There’s a whole big world out there not talking about financial markets and different ways to access them all day. Whether we’re reading the Oatmeal or watching a John Oliver clip, it’s good to take a break every now and then. And yet, even when you’re taking a break, you sometimes get dragged right back into your world (in a good way).
Case and point today, the following post from Alex Turnball, CEO of Groove, talking about not being afraid of competing against goliaths. He could have just as easily been talking about not being afraid to compete with Winton or AQR or Pimco, or outlining why investors don’t need to be afraid to look outside of those goliath boxes.
Enjoy the full post here, or are abridged version below:
Crossroads Capital up 55.8% YTD after 32.5% in 2019 explains how it did it
Crossroads Capital is up 55.8% net for this year through the end of October. The fund released its 2019 annual letter this month after scrapping its previous 2019 letter in March due to the changes brought about by the pandemic. For 2019, the fund was up 32.5% net. Since inception in June 2016, Crossroads Capital Read More
5 Reasons To Avoid Going Up Against Goliath
1) Goliath has more money than you
“If only we had a million bucks, we could…”
2) Goliath has a bigger team than you
To Goliath, another team member is a drop in the bucket.
3) Goliath is more well-known than you
They own whatever you do in the market’s mind. When they think[Goliath].
4) Goliath has more recruiting power than you
5) Goliath is more comfortable than you
They’re coasting. They have years of runway, safe recurring revenue, a strong brand and customers for life. They have nothing to worry about today.
You’re wondering if you’ll make it through the week. For some, that kind of pressure brings out the best. For others, it’s what brings them crashing down.
Five Reasons You Can Still Kick Goliath’s Ass
1) Goliath leaves a lot of customers behind
Goliath was once a startup, focused on building the best damn product in the industry. Then they got traction. Then they grew big. Then they built out a sales force, and an executive suite, and other expensive things.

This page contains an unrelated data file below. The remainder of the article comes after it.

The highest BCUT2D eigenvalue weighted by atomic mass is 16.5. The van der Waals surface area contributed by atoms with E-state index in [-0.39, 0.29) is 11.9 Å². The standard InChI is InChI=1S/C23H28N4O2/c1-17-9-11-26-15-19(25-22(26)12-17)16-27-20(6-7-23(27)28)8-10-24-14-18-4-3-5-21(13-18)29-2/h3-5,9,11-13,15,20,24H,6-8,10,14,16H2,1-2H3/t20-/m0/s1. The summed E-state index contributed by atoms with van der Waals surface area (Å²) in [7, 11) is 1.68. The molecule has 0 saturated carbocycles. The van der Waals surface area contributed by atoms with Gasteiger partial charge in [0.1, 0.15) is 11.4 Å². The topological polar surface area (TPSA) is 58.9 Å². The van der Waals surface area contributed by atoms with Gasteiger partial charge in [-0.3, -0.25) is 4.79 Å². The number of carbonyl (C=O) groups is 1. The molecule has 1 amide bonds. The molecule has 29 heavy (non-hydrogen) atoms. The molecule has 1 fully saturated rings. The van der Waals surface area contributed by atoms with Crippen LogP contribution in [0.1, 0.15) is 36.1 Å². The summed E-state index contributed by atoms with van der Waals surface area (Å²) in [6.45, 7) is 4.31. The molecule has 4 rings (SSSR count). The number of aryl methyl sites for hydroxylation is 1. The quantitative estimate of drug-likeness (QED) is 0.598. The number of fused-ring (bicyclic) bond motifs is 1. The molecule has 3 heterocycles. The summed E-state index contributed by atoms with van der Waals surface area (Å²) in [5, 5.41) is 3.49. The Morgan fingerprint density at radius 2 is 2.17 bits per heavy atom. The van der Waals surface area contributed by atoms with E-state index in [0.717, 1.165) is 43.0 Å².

They had to pay for these, and simply bringing in new customers wasn’t going to cut it. So they focused on growing the product. Adding features, ancillary products and bundles that they could upsell customers on in order to increase their average revenue per user. The product got bloated, and they stopped focusing on the core product that they launched with. It’s no longer the best.
A lot of customers, especially smaller ones, see that, and don’t like the new direction.They feel left behind, and they want a better solution, like the one Goliath was before they became Goliath.
2) Goliath doesn’t do things that don’t scale
do things that don’t scale. Things that your larger competitors aren’t able – or willing – to do. You, the founder, can spend time talking to every single customer to ensure that what you’re building is exactly what people want.
3) Goliath isn’t as nimble as you
Need to make a change to your strategy? You can make that change (or start making that change) today.
Goliath can’t. They have tedious processes and a corporate culture that disincentivizes rocking the boat.
4) Goliath can’t screw up
For an established company in the public eye, a screwup is a huge disaster. An outage? A lawsuit? A security breach?
But for you, the startup? You’ve spent countless hours building one-on-one relationships with your customers. They know you personally. They trust you. And they recognize that you’re the little guy. They want you to win.
A screwup is bad, for sure. But your customers will forgive you and forget about it a lot faster and more easily than Goliath’s customers.
5) Goliath can’t recruit the hungry ones
Yes, Goliath has more money and perks. But they can’t feed the hunger.
That hunger for being scrappy? For building something from nothing? For fearlessly walking into the same room as Goliath, and knowing that you’re going to kick their ass – and change your life in the process – or die trying?
Doesn’t Work For Goliath
To read the full article, click here.